The annual Jackson Hole Symposium can be a significant event for policymakers and investors. The keynote speech by the Chair of the Federal Reserve (Fed) is often the highlight. In years past the Chair’s speech has been used to foreshadow significant turns in monetary policy. One notable example was Chair Ben Bernanke’s speech in 2012. In that speech Bernanke previewed the QE3 program that was announced a few weeks later. Chair Jerome Powell has similarly used the stage at Jackson Hole to make big announcements or to advance forceful arguments. Chair Powell used his Jackson Hole speech in 2020 to announce a new framework for monetary policy, and he used his speech in 2021 to make a strong case for the Fed’s outlook for inflation. (As an aside, speeches by other symposium participants can matter as well. Mario Draghi stole the limelight in 2014 with a speech that laid the groundwork for the European Central Bank’s sovereign bond purchases, which were formally announced a few months later.)
Given the history, it was understandable that some anticipated an important or impactful speech from Powell today. Those expectations were disappointed, however, as Powell gave a straightforward speech that broke no new ground. Powell’s speech contained no mention of frameworks, old or new, and mostly avoided discussing anything contentious, like the causes of inflation or the longer-run outlook. Instead of dealing with those big topics, which if they had been addressed could have mattered for the Fed outlook, Powell simply reiterated things that are well known: inflation is unacceptably high and the Fed will act with resolve to bring inflation down. These themes have been featured in every set of remarks that Powell has given this year. Powell’s repetition of them today added little to the outlook.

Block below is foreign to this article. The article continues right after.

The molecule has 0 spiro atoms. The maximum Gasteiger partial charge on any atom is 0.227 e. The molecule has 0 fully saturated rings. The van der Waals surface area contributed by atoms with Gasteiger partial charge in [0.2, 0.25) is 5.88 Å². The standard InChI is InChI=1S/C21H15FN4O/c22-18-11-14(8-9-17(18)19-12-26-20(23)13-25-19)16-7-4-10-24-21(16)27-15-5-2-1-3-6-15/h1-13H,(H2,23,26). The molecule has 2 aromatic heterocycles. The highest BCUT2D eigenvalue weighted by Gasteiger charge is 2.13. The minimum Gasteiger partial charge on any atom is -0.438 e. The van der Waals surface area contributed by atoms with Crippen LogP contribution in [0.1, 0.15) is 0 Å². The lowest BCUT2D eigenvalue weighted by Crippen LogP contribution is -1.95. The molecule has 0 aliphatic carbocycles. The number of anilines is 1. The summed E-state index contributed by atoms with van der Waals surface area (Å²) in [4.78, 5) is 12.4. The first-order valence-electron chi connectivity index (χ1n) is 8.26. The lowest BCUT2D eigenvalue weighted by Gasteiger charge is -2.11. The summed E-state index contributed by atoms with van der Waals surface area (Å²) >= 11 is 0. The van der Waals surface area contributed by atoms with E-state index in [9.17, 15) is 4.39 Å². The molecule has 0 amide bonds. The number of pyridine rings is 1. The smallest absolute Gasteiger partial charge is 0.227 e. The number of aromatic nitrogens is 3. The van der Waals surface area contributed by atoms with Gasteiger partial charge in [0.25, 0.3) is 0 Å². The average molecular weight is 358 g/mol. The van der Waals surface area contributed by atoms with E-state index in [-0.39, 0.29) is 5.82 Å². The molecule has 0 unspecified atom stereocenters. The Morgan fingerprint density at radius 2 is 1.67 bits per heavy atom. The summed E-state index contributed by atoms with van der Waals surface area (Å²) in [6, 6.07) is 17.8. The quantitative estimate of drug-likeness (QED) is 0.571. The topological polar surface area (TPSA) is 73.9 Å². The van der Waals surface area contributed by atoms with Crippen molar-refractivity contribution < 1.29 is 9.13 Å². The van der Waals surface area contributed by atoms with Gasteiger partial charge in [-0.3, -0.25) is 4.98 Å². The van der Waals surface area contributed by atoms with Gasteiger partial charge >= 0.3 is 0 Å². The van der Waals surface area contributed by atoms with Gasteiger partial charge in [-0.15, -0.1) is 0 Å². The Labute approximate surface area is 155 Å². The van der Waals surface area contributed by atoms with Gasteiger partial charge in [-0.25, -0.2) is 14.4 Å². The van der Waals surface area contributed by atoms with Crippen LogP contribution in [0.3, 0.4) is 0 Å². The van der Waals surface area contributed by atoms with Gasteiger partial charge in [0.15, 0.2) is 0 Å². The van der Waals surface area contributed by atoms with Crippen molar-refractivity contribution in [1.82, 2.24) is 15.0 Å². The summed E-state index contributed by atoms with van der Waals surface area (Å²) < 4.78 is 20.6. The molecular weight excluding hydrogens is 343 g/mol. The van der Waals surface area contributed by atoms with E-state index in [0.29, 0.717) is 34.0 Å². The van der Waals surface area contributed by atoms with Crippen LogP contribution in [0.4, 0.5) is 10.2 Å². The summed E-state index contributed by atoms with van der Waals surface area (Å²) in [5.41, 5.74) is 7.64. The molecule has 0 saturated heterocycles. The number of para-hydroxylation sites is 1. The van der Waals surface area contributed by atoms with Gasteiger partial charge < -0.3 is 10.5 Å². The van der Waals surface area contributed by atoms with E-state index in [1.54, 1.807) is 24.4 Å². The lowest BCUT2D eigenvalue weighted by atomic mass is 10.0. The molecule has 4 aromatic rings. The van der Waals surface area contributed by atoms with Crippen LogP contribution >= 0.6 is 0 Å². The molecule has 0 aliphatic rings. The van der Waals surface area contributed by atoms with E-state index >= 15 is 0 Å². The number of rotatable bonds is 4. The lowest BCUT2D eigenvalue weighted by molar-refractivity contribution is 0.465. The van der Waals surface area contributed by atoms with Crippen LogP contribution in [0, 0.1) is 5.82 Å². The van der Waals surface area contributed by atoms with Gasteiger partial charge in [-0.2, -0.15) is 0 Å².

While there was little newsworthy in Powell’s speech, comments from other Fed officials attending the symposium did provide some glimpse of what is to come for monetary policy. In particular, while all Fed officials agreed that the next hike could be either 50 or 75 basis points, a number of officials hinted at a desire to reduce the pace of hikes eventually. Another point of emerging consensus is that the rate cycle will likely have an extended pause, in which the fed funds rate is maintained in restrictive territory. Importantly, Fed officials seem to prefer a strategy of maintaining rates in restrictive territory, and by doing so allowing inflation to decline gradually, rather than the alternative of raising rates continually until inflation falls back to 2%. These two things, then, are the next steps for policymakers: first, a downshift in the pace of rate hikes and then, second, an extended pause once rates are in restrictive territory.
To be sure, the other Fed officials were just as adamant as Powell in stating their resolution to fight inflation. Nonetheless, it is notable that next steps being previewed lean in the dovish direction (or, at least, the next steps would be a scaling back of the previous hawkishness). This is a significant change from where the same officials were a few months ago. While the last few months have been characterized by Fed officials increasing their hawkishness and accompanying that with bigger-than-expected hikes, the coming few months may be defined by a downshift in the pace of hikes and then, eventually, by a pause in the hiking cycle. All of these officials emphasized that the exact timing of these next steps would be determined by the economic data. This is nothing new, of course, as monetary policy is almost always dependent on the economic data. The emphasis on the data takes on a bit more significance when the Fed Chair’s remarks do not break new ground, as was the case today.